Pump or coast: The role of resonance and passive energy recapture in medusan swimming performance

Alexander P. Hoover, Antonio J. Porras, Laura A. Miller

Research output: Contribution to journalArticlepeer-review

23 Scopus citations


Diverse organisms that swim and fly in the inertial regime use the flapping or pumping of flexible appendages and cavities to propel themselves through a fluid. It has long been postulated that the speed and efficiency of locomotion are optimized by oscillating these appendages at their frequency of free vibration. In jellyfish swimming, a significant contribution to locomotory efficiency has been attributed to the effects passive energy recapture, whereby the bell is passively propelled through the fluid through its interaction with stopping vortex rings formed during each expansion of the bell. In this paper, we investigate the interplay between resonance and passive energy recapture using a three-dimensional implementation of the immersed boundary method to solve the fluid-structure interaction of an elastic oblate jellyfish bell propelling itself through a viscous fluid. The motion is generated through a fixed duration application of active tension to the bell margin, which mimics the action of the coronal swimming muscles. The pulsing frequency is then varied by altering the length of time between the application of applied tension. We find that the swimming speed is maximized when the bell is driven at its resonant frequency. However, the cost of transport is maximized by driving the bell at lower frequencies whereby the jellyfish passively coasts between active contractions through its interaction with the stopping vortex ring. Furthermore, the thrust generated by passive energy recapture was found to be dependent on the elastic properties of the jellyfish bell.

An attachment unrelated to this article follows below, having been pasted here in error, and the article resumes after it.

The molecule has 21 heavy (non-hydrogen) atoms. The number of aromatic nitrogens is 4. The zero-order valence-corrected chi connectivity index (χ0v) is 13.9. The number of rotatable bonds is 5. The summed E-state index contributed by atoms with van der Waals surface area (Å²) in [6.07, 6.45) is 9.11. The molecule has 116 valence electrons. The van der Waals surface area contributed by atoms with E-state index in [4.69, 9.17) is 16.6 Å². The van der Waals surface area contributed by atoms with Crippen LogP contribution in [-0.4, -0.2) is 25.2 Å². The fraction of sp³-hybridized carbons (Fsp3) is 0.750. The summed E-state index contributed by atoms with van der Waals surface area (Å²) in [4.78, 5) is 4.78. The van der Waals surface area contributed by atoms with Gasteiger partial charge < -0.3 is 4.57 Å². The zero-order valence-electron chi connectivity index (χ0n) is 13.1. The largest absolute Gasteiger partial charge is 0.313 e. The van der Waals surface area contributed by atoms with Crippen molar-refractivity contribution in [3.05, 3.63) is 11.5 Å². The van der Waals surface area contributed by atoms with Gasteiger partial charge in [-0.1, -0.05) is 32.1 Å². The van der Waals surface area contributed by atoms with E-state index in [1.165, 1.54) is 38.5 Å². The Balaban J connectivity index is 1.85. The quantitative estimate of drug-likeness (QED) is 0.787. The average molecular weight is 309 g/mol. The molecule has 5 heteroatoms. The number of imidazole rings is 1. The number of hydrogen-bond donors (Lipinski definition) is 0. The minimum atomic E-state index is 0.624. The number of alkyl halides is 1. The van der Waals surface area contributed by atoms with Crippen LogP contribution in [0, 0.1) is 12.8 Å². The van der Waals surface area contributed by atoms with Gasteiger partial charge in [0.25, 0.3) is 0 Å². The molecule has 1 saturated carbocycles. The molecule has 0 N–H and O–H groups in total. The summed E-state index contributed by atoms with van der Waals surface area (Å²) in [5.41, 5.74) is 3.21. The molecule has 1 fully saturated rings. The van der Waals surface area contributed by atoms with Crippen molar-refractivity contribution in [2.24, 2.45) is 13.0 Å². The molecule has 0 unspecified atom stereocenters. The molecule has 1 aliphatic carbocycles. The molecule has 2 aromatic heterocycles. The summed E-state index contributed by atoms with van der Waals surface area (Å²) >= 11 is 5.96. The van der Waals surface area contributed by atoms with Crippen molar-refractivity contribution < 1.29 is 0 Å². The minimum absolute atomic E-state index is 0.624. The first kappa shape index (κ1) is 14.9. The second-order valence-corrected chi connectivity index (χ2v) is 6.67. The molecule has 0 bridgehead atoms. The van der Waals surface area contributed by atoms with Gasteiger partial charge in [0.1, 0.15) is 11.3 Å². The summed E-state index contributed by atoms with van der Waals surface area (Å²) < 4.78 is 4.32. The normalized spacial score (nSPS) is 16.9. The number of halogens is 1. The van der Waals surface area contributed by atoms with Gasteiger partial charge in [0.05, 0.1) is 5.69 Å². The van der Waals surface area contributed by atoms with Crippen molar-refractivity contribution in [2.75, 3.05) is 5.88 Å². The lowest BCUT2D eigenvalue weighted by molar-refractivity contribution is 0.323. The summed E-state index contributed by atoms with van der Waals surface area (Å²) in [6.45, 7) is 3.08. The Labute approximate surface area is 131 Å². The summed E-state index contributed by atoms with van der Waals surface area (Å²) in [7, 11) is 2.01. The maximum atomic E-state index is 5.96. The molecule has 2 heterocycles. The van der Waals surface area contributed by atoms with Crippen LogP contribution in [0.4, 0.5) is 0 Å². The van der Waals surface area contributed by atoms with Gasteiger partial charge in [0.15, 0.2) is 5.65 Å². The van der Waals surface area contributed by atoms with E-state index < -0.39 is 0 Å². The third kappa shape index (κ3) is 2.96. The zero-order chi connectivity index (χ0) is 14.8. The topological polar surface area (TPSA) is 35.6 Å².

Original languageEnglish (US)
Pages (from-to)1031-1061
Number of pages31
JournalJournal of Fluid Mechanics
StatePublished - Mar 25 2019
Externally publishedYes


  • propulsion
  • swimming/flying

ASJC Scopus subject areas

  • Condensed Matter Physics
  • Mechanics of Materials
  • Mechanical Engineering


Dive into the research topics of 'Pump or coast: The role of resonance and passive energy recapture in medusan swimming performance'. Together they form a unique fingerprint.

Cite this